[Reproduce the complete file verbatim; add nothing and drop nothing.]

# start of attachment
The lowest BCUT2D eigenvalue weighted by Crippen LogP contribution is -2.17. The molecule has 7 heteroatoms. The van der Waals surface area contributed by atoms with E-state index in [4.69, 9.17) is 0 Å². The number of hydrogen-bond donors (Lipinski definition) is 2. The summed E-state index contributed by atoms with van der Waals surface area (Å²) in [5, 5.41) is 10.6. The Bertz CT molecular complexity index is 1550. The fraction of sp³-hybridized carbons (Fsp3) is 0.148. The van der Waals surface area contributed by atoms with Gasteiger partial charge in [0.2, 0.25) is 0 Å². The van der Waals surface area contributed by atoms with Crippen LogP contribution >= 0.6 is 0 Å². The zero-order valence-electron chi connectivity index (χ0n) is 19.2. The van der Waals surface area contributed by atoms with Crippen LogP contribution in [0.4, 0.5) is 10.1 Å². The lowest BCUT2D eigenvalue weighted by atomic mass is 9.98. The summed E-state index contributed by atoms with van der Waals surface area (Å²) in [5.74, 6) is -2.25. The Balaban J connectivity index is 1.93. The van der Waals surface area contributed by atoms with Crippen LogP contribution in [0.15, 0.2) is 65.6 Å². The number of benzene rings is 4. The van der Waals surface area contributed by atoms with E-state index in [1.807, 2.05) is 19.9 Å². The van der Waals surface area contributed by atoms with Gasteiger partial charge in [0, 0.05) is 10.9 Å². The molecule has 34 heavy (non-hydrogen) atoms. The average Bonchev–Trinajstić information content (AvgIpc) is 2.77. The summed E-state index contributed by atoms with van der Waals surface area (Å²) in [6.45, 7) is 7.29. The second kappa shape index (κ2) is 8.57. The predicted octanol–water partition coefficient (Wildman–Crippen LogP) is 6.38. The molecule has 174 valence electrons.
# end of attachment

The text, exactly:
The lowest BCUT2D eigenvalue weighted by Crippen LogP contribution is -2.17. The molecule has 7 heteroatoms. The van der Waals surface area contributed by atoms with E-state index in [4.69, 9.17) is 0 Å². The number of hydrogen-bond donors (Lipinski definition) is 2. The summed E-state index contributed by atoms with van der Waals surface area (Å²) in [5, 5.41) is 10.6. The Bertz CT molecular complexity index is 1550. The fraction of sp³-hybridized carbons (Fsp3) is 0.148. The van der Waals surface area contributed by atoms with Gasteiger partial charge in [0.2, 0.25) is 0 Å². The van der Waals surface area contributed by atoms with Crippen LogP contribution >= 0.6 is 0 Å². The zero-order valence-electron chi connectivity index (χ0n) is 19.2. The van der Waals surface area contributed by atoms with Crippen LogP contribution in [0.4, 0.5) is 10.1 Å². The lowest BCUT2D eigenvalue weighted by atomic mass is 9.98. The summed E-state index contributed by atoms with van der Waals surface area (Å²) in [5.74, 6) is -2.25. The Balaban J connectivity index is 1.93. The van der Waals surface area contributed by atoms with Crippen LogP contribution in [0.15, 0.2) is 65.6 Å². The number of benzene rings is 4. The van der Waals surface area contributed by atoms with E-state index in [1.807, 2.05) is 19.9 Å². The van der Waals surface area contributed by atoms with Gasteiger partial charge in [0, 0.05) is 10.9 Å². The molecule has 34 heavy (non-hydrogen) atoms. The average Bonchev–Trinajstić information content (AvgIpc) is 2.77. The summed E-state index contributed by atoms with van der Waals surface area (Å²) in [6.45, 7) is 7.29. The second kappa shape index (κ2) is 8.57. The predicted octanol–water partition coefficient (Wildman–Crippen LogP) is 6.38. The molecule has 174 valence electrons.